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Do you need a Bobbin Winder?

Updated: Apr 2

If you’ve ever come across an electric bobbin winder and wondered if they are worth the money, you’re in the right place. Bobbin winders are nifty tools designed to help you wind bobbins quickly while your sewing or embroidery machine is doing other things. In this blog post, we’ll look at:

  1. Why you might want or need a bobbin winder

  2. How to use one

  3. How to buy one that suits your needs

  4. Different price points

You can watch the video below, or keep reading to get the gist of bobbin winders.

Do you NEED a bobbin Winder?

Some links in this post may be affiliate links. I will earn a small commission if you purchase after clicking an affiliate link. I will only lead you to products and sellers that I have used and liked. 🙂

Most sewing and embroidery machines have a bobbin winder built into them. Those will serve most people just fine. But there are some situations where having a separate winder may be useful or even necessary:

  1. The winder on your sewing machine is broken (bummer!)

  2. You have a multi-needle embroidery machine (these dont’ have the built-in winders!) and you want your bobbin to match your top thread (especially for towel, free standing lace, or other projects where the bobbin thread matters)

  3. You want to wind bobbins while your embroidery machine is stitching something else.

  4. You just like buying ALL THE THINGS

Tips for using a bobbin winder

Using a bobbin winder is pretty straight forward and the video linked above shows a demonstration with an inexpensive Simplicity bobbin winder I found at Walmart.

Here are some tips that apply to any bobbin winder you might be using.

  1. Be sure you pass the thread through all the points on the winder. Don’t skip anything.

  2. Be sure the thread is firmly seated between the tension disks. ← biggest mistake most people make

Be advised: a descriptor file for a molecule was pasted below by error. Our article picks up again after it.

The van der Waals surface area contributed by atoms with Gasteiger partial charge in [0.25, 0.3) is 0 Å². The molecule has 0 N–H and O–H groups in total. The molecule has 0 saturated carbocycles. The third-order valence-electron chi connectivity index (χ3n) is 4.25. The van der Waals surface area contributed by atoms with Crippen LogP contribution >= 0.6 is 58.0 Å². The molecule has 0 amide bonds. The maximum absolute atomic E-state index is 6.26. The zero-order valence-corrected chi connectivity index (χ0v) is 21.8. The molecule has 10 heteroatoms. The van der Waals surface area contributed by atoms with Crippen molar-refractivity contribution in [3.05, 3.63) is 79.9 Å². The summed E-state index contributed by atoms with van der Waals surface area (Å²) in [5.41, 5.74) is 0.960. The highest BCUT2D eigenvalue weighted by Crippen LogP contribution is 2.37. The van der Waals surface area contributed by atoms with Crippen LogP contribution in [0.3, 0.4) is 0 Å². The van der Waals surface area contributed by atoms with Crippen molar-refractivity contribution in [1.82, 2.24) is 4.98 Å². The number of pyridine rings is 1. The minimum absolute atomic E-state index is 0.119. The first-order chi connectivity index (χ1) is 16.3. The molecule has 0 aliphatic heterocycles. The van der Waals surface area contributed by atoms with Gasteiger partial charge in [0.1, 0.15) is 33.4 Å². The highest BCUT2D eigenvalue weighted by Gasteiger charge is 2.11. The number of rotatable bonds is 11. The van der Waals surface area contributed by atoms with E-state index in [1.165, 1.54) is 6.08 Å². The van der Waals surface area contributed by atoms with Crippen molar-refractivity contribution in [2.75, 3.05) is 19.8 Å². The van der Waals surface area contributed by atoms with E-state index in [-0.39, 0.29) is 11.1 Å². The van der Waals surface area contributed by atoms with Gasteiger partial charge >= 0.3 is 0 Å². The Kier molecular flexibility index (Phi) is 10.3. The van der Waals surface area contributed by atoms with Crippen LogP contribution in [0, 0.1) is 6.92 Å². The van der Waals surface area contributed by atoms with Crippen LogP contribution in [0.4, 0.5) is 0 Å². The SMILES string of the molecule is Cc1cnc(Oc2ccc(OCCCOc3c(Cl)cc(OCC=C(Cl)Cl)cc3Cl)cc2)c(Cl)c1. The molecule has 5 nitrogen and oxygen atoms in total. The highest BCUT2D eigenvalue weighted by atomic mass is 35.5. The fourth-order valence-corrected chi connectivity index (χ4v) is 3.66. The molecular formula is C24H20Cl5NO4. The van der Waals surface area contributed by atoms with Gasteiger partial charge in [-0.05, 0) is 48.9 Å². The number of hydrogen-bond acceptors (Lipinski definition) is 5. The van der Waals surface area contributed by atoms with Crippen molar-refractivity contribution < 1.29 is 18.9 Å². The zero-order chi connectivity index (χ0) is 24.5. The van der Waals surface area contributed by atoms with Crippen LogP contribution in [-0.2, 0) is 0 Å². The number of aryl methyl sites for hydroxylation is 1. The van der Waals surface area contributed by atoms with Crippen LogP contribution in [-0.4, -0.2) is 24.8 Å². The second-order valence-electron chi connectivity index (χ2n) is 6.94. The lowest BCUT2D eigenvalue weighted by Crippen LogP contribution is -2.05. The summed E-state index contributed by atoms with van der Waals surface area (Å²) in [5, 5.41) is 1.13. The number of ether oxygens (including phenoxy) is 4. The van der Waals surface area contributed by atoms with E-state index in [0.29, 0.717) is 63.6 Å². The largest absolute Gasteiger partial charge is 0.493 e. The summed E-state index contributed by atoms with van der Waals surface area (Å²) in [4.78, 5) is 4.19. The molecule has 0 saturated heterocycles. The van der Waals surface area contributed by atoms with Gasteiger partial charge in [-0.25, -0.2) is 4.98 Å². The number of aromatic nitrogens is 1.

3. Use the right kind of bobbin for the winder

  4. The thread should come off the side on stack wound spools but needs to come off the top for cross-wound spools. Check out my video on threads if you don’t know the difference.

  5. A good bobbin will be firm, not soft and spongy, and the threads should be neatly lined up with no loopies or rat’s nest looking tangles.

Choosing the Right Bobbin Winder for Your Needs and Budget

With various bobbin winders available in the market, choosing the right one for your requirements can be a daunting task. Factors such as price, compatibility with your machine, and the type of bobbins it accepts all play a role in selecting the perfect bobbin winder.

If you know the features of different bobbin winders and understand how they jive with your sewing needs, you can make an informed decision when it comes to purchasing a bobbin winder.

There is a large range, from $20 to $300 so it’s good to know what you get at the different price points.

Before you buy ANY bobbin winder – you MUST know what type or class of bobbin your machine uses. Here’s a link to the FilTec website where they provide an excellent list of bobbins for your machine model

Once you know which bobbins your machine uses, be sure you buy a winder that says it can support your bobbin type/class.

Another big consideration is what types of thread are you going to make bobbins from? Small spools, or large cones? The inexpensive winders can not handle the large thread cones that we often use in machine embroidery or long arm quilting. You’ll want to look for a bobbin winder that has enough room for large cones as well as a telescoping thread guide.

I’m seeing THREE main types of bobbin winders in the marketplace these days:

1. The TOY

I call it a toy because it’s a pretty cheap build quality but it can certainly wind a good bobbin from a small spool of thread. You can find these in the $20 to $35 price range. I wouldn’t expect this to last forever but it certainly can wind a decent bobbin in a short amount of time and these are best for plastic bobbins and regular small spools of thread, although you can put metal bobbin on them or use them with a separate thread stand for large cones. (I’ve done it, it works.)

Simplicity Bobbin Winder <- Amazon Affiliate Link

2. The step-UP

You can find these in the $40 to $50 range and although I don’t have one, they appear to be a better build quality. They also have a telescoping thread guide to make it easier to wind bobbins from a large cone of thread. It’s worth noting that the one on Amazon below says they don’t recommend using plastic bobbins with these.

Hima Pro Bobbin Winder <- Amazon Affiliate Link

3. The High-End

These can be purchased from sewing machine dealers where multi-needle embroidery machines are sold and they have a better build quality, plus the thread is loaded a bit differently than the cheaper models.

These run $200 to $300 depending on where you buy them. Check with the dealer before buying this to see if it’s covered by a warranty – that might be a good reason to pay the higher price. I’ll share an example from Babylock below.

Bobbin winders are nifty gadgets that can save you time or let you multitask. Whether you opt for a basic model or invest in a more advanced bobbin winder, the key is to choose one that meets your needs and your budget.


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